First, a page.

Navigation in narrow channels should be carried out at slow speed

by 13, Oct, 2020Innovation

Following the investigation reports of Marine Safety Investigation Unit (MSIU) of Transport Malta, for two accidents which took place in narrow channels, Steamship Mutual paid attention to the importance of properly understanding and appreciating the phenomenon of interaction when navigating in a narrow channels.

In fact, the risk alert refers to the the grounding of M.V. APL Danube which took place in the Suez Canal and the collision incident the M.V. Klara.

Following the above examples, the Risk Alert draws Members’ attention to the risks when vessels are navigating in narrow channels and highlights factors that give rise to this effect.

For the records, in simple terms interaction takes place when a ship gets too close to another ship, when it gets too close to the seabed or riverbed, or when it gets too close to the bank of a channel or river.

Interaction can therefore be thought of as: 

  • Ship to Ship Interaction

To understand the cause of interaction it is important to appreciate the hydrodynamic effects associated with the movement of a ship’s hull through the water.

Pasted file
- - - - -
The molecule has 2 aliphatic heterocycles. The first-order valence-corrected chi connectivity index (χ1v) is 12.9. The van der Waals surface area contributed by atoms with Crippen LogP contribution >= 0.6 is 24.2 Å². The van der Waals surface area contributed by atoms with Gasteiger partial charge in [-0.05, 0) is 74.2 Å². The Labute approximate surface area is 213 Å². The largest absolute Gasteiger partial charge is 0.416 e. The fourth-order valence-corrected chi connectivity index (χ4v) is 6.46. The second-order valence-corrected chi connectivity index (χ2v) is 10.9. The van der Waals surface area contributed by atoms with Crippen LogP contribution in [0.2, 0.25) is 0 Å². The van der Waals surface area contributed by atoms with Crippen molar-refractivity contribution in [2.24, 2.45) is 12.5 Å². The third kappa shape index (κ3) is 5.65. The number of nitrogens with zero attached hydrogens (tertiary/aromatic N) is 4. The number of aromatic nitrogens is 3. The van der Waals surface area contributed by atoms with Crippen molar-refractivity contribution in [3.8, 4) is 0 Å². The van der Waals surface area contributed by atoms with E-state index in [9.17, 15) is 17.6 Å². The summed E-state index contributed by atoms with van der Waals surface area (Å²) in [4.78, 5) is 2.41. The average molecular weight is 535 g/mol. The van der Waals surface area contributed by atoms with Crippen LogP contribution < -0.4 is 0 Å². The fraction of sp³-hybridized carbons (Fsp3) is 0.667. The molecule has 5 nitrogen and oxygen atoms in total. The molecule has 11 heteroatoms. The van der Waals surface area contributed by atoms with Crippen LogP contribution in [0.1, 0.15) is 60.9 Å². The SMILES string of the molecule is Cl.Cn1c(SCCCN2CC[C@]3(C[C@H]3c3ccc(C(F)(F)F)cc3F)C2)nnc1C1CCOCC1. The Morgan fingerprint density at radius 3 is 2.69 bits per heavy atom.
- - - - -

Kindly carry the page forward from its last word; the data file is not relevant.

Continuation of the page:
• Ship to seabed (Squat)

This occurs when a vessel proceeds too fast in shallow waters. In squat, the vessel’s turning circle increases as the effectiveness of rudder helm decreases and stopping distances and stopping times increase.

  • Ship to riverbank (Bank Effect)

As the ship navigates in a narrow channel, the water between the bow and the nearer bank builds up a high pressure resulting in the bow being pushed away from the riverbank, the phenomenon is called Bank Cushion.

Although, every vessel’s manoeuvring characteristics are individual to itself. Every vessel also behaves differently in shallow waters and this can be dependent on the manoeuvring characteristics of the vessel and be affected by the design of the hull, her draught and trim in relation to the available depth of navigable water, type of equipment installed on board (overall engine power and rudder type), loading condition of vessel (i.e. ballast or laden) and whether the vessel has a list or is upright.

All these conditions can impact the vessel’s manoeuvrability and the bridge team need to be aware of their vessel specific characteristics in order that they can take timely and appropriate actions to reduce the effect of interaction.

Navigation in narrow channels should be carried out at slow speed with due regard to the local hydrographical conditions. A vessel’s speed should be appropriate for the depth of water, such as to adequately maintain control, with sufficient contingent power available to aid the rudder if necessary.

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October 2020